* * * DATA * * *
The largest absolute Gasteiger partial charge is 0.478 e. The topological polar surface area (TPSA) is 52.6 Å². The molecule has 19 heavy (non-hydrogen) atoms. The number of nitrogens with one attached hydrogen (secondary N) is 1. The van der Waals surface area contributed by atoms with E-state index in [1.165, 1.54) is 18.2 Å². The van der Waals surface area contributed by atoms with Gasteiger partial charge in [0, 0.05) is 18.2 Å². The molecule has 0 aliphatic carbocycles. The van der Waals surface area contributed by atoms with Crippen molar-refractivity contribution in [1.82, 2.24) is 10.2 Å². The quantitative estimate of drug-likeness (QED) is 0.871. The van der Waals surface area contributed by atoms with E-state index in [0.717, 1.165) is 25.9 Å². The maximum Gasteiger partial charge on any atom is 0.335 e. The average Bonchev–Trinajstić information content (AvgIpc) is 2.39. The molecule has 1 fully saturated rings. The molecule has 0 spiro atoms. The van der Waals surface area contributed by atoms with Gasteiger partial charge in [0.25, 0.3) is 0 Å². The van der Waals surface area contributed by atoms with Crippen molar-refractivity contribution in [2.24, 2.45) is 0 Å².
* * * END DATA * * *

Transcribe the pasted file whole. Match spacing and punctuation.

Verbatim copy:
The largest absolute Gasteiger partial charge is 0.478 e. The topological polar surface area (TPSA) is 52.6 Å². The molecule has 19 heavy (non-hydrogen) atoms. The number of nitrogens with one attached hydrogen (secondary N) is 1. The van der Waals surface area contributed by atoms with E-state index in [1.165, 1.54) is 18.2 Å². The van der Waals surface area contributed by atoms with Gasteiger partial charge in [0, 0.05) is 18.2 Å². The molecule has 0 aliphatic carbocycles. The van der Waals surface area contributed by atoms with Crippen molar-refractivity contribution in [1.82, 2.24) is 10.2 Å². The quantitative estimate of drug-likeness (QED) is 0.871. The van der Waals surface area contributed by atoms with E-state index in [0.717, 1.165) is 25.9 Å². The maximum Gasteiger partial charge on any atom is 0.335 e. The average Bonchev–Trinajstić information content (AvgIpc) is 2.39. The molecule has 1 fully saturated rings. The molecule has 0 spiro atoms. The van der Waals surface area contributed by atoms with Gasteiger partial charge in [0.25, 0.3) is 0 Å². The van der Waals surface area contributed by atoms with Crippen molar-refractivity contribution in [2.24, 2.45) is 0 Å².